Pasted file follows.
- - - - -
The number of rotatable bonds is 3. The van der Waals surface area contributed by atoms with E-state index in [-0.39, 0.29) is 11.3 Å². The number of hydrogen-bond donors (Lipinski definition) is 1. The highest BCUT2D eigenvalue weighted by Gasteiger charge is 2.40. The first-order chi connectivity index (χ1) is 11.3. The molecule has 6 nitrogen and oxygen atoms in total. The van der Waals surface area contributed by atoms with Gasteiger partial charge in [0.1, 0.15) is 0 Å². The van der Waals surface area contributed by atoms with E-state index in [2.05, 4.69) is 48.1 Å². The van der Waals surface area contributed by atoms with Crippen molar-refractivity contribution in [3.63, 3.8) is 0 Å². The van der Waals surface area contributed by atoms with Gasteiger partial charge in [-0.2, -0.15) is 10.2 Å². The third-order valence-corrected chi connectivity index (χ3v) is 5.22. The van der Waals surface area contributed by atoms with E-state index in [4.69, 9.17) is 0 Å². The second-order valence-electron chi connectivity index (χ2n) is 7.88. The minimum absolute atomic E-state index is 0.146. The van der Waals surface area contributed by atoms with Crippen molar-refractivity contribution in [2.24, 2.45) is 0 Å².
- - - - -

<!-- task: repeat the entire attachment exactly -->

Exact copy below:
The number of rotatable bonds is 3. The van der Waals surface area contributed by atoms with E-state index in [-0.39, 0.29) is 11.3 Å². The number of hydrogen-bond donors (Lipinski definition) is 1. The highest BCUT2D eigenvalue weighted by Gasteiger charge is 2.40. The first-order chi connectivity index (χ1) is 11.3. The molecule has 6 nitrogen and oxygen atoms in total. The van der Waals surface area contributed by atoms with Gasteiger partial charge in [0.1, 0.15) is 0 Å². The van der Waals surface area contributed by atoms with E-state index in [2.05, 4.69) is 48.1 Å². The van der Waals surface area contributed by atoms with Crippen molar-refractivity contribution in [3.63, 3.8) is 0 Å². The van der Waals surface area contributed by atoms with Gasteiger partial charge in [-0.2, -0.15) is 10.2 Å². The third-order valence-corrected chi connectivity index (χ3v) is 5.22. The van der Waals surface area contributed by atoms with E-state index in [4.69, 9.17) is 0 Å². The second-order valence-electron chi connectivity index (χ2n) is 7.88. The minimum absolute atomic E-state index is 0.146. The van der Waals surface area contributed by atoms with Crippen molar-refractivity contribution in [2.24, 2.45) is 0 Å².